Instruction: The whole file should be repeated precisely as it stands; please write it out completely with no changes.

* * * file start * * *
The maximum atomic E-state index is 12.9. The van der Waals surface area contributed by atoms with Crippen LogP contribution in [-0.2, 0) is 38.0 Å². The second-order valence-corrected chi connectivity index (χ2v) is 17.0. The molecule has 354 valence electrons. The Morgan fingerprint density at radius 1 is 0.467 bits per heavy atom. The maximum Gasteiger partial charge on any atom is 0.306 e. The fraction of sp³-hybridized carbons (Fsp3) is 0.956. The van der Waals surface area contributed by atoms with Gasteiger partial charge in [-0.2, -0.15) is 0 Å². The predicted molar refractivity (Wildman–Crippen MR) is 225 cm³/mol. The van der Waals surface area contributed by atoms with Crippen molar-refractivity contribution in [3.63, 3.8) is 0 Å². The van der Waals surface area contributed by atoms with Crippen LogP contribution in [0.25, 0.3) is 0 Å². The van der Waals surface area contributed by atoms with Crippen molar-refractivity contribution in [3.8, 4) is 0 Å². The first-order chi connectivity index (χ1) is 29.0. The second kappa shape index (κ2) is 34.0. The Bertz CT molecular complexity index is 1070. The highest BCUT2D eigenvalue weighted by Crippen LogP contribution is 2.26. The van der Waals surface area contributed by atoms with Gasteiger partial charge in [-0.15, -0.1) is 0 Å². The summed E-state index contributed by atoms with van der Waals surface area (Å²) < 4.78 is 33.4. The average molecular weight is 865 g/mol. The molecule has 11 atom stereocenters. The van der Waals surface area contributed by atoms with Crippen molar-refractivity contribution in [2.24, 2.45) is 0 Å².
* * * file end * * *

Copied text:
The maximum atomic E-state index is 12.9. The van der Waals surface area contributed by atoms with Crippen LogP contribution in [-0.2, 0) is 38.0 Å². The second-order valence-corrected chi connectivity index (χ2v) is 17.0. The molecule has 354 valence electrons. The Morgan fingerprint density at radius 1 is 0.467 bits per heavy atom. The maximum Gasteiger partial charge on any atom is 0.306 e. The fraction of sp³-hybridized carbons (Fsp3) is 0.956. The van der Waals surface area contributed by atoms with Gasteiger partial charge in [-0.2, -0.15) is 0 Å². The predicted molar refractivity (Wildman–Crippen MR) is 225 cm³/mol. The van der Waals surface area contributed by atoms with Crippen molar-refractivity contribution in [3.63, 3.8) is 0 Å². The van der Waals surface area contributed by atoms with Crippen LogP contribution in [0.25, 0.3) is 0 Å². The van der Waals surface area contributed by atoms with Crippen molar-refractivity contribution in [3.8, 4) is 0 Å². The first-order chi connectivity index (χ1) is 29.0. The second kappa shape index (κ2) is 34.0. The Bertz CT molecular complexity index is 1070. The highest BCUT2D eigenvalue weighted by Crippen LogP contribution is 2.26. The van der Waals surface area contributed by atoms with Gasteiger partial charge in [-0.15, -0.1) is 0 Å². The summed E-state index contributed by atoms with van der Waals surface area (Å²) < 4.78 is 33.4. The average molecular weight is 865 g/mol. The molecule has 11 atom stereocenters. The van der Waals surface area contributed by atoms with Crippen molar-refractivity contribution in [2.24, 2.45) is 0 Å².